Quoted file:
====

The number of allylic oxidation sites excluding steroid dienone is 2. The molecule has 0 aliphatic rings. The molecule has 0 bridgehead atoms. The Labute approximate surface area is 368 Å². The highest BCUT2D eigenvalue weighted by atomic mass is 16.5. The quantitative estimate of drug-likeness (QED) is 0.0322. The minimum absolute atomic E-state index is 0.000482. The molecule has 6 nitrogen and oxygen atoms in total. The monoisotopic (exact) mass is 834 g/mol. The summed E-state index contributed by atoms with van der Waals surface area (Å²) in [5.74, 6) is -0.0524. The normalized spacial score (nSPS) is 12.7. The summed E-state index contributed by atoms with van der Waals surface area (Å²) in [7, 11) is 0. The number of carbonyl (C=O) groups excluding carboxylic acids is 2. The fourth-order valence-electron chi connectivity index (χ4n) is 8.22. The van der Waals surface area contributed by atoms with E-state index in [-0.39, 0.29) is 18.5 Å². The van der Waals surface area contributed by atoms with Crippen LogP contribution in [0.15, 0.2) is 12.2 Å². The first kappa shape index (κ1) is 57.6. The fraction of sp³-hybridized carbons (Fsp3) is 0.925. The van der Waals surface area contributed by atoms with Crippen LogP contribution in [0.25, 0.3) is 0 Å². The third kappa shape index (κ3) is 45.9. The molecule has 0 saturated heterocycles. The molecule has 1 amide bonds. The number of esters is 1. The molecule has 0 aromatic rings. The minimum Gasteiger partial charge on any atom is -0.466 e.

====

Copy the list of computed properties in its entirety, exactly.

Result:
The number of allylic oxidation sites excluding steroid dienone is 2. The molecule has 0 aliphatic rings. The molecule has 0 bridgehead atoms. The Labute approximate surface area is 368 Å². The highest BCUT2D eigenvalue weighted by atomic mass is 16.5. The quantitative estimate of drug-likeness (QED) is 0.0322. The minimum absolute atomic E-state index is 0.000482. The molecule has 6 nitrogen and oxygen atoms in total. The monoisotopic (exact) mass is 834 g/mol. The summed E-state index contributed by atoms with van der Waals surface area (Å²) in [5.74, 6) is -0.0524. The normalized spacial score (nSPS) is 12.7. The summed E-state index contributed by atoms with van der Waals surface area (Å²) in [7, 11) is 0. The number of carbonyl (C=O) groups excluding carboxylic acids is 2. The fourth-order valence-electron chi connectivity index (χ4n) is 8.22. The van der Waals surface area contributed by atoms with E-state index in [-0.39, 0.29) is 18.5 Å². The van der Waals surface area contributed by atoms with Crippen LogP contribution in [0.15, 0.2) is 12.2 Å². The first kappa shape index (κ1) is 57.6. The fraction of sp³-hybridized carbons (Fsp3) is 0.925. The van der Waals surface area contributed by atoms with Crippen LogP contribution in [0.25, 0.3) is 0 Å². The third kappa shape index (κ3) is 45.9. The molecule has 0 saturated heterocycles. The molecule has 1 amide bonds. The number of esters is 1. The molecule has 0 aromatic rings. The minimum Gasteiger partial charge on any atom is -0.466 e.